Saturday, April 30, 2011

U.S. deportations imperil Haitians

(My thanks to IntLawGrrls for the opportunity to contribute this guest post)

The United States executed its second round of deportations to Haiti last week, against both the recommendations of the Inter-American Commission on Human Rights and the urgings of human rights organizations. The government deported a total of nineteen men, some of whom are reportedly suffering from serious illnesses.
Now, almost two weeks later, it is believed that the United States soon will deport yet another planeload of Haitian men, men destined for the same fate as previous deportees.
U.S. immigration policy toward Haitian nationals continues to wreak havoc in the lives of many Haitians and their families in the United States. More than 700 Haitian nationals living in the United States and their families now face an uncertain and precarious future in light of the Obama Administration’s recent change in policy to resume deportations to Haiti.
Shortly after the earthquake in January of last year, the Administration had suspended deportations to Haiti on humanitarian grounds. However, citing improved conditions in Haiti, and asserting its sovereign rights to control immigration, the government has reversed its suspension, and has deported a total of 46 men to Haiti since January of this year. An article in the Los Angeles Times reports that there are plans to deport approximately 700 Haitians this year alone.
Contrary to U.S. assertions, one year after the earthquake, Haiti continues to face acute challenges, and its government remains unable to provide basic services to its nationals. As a New York Times highlighted article highlighted, approximately 680,000 people still live in displacement camps throughout the country. Additionally, authorities continue to battle a cholera epidemic, which is expected to affect almost 800,000 people this year alone.
Given the dire conditions in Haiti, the U.S. government’s decision to resume deportations has proven deadly.
Wildrick Guerrier, a Haitian man deported on January 20, died from cholera-like symptoms just a few days after arriving in Haiti and being placed in a jail. Upon arrival, and contrary to Haitian law, deportees from the United States are detained in jails and forced to endure dehumanizing conditions.
Members of our team – which is composed of the University of Miami School of Law Human Rights and Immigration Clinics, FANM/Haitian Women of Miami, Center for Constitutional Rights, Florida Immigrant Advocacy Center, Alternative Chance, and the Loyola Law School Center for Social Justice – traveled to Haiti in February to document the conditions and interviewed some of the deportees who were part of the January deportation.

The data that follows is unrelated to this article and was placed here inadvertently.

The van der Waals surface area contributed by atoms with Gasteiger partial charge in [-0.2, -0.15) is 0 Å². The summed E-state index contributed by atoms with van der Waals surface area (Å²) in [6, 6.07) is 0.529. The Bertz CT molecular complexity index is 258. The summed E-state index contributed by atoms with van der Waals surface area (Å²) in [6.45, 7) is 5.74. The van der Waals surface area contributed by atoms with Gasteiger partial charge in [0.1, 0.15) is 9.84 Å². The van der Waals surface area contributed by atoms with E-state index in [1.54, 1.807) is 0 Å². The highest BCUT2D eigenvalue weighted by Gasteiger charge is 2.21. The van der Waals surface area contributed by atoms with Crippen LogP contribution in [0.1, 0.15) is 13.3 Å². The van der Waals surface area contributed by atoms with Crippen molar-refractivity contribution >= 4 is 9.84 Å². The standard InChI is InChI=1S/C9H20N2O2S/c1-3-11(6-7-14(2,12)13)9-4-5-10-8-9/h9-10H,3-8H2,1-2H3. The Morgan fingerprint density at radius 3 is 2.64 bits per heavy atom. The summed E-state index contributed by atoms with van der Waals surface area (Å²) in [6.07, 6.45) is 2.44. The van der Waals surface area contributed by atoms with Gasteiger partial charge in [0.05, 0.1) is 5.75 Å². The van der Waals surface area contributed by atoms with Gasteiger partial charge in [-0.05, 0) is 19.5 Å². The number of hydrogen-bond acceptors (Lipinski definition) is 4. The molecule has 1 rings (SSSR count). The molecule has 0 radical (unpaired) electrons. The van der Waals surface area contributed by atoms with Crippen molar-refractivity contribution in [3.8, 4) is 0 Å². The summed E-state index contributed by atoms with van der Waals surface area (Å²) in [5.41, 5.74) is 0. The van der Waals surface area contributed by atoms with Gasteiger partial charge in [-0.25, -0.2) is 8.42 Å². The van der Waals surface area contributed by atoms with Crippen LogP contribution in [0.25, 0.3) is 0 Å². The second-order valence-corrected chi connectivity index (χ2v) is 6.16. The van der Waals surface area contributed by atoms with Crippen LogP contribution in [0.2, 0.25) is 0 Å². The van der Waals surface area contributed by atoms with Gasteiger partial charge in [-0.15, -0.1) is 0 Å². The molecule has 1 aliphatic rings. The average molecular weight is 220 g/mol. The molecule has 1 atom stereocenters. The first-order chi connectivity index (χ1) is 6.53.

The deported men reported that the jail cells in which they were held were filled with vomit and feces and had no working sewer system. The deportees were held for days without water or food and had to rely on relatives living in Haiti, if they even had any, to provide them with food and water. Some of them became ill from the unsanitary conditions and were denied medical care while in jail.
The inhumane and dangerous conditions in Haiti’s jails pose a particularly grave concern for Haitian women in U.S. detention awaiting deportation.
Neither the U.S. nor the Haitian government has given assurances that upon deportation these women will not be placed in jails alongside men, and thus exposed to the additional risk of sexual violence. Additionally, women and girls in Haiti continue to suffer from extreme forms discrimination and gender-based violence, which have only increased since the earthquake. (See this Petition for Precautionary Measures filed before the Inter-American Commission on Human Rights on behalf of women and girls victims of sexual violence.)
The Haitian community in the United States, already devastated by the earthquake in Haiti and by the loss of family members there, must now face the destabilizing force of continued deportations and begin to cope with the separation of more of its families.
Haitian community organizations and human rights groups continue to advocate before the Inter-American Commission of Human Rights to bring an end to the inhumane deportations
(More information on the case before the Commission and related advocacy here; see too the Petition for Precautionary Measures.)
As part of our advocacy efforts, we have also circulated a sign-on petition to send a message to the Obama Administration to reverse the deportation policy. (Sign the petition here.)
The media have now taken notice of the situation, and various articles and editorials have been published highlighting the situation (here, here, here, here, and here.)
Additionally, the newly elected President of Haiti, Michel Martelly, has called on the United States to halt deportations.
It is time for Washington to also take notice and suspend deportations to Haiti until conditions in the country are truly improved and no longer pose a threat to life.

(credit for photo above)

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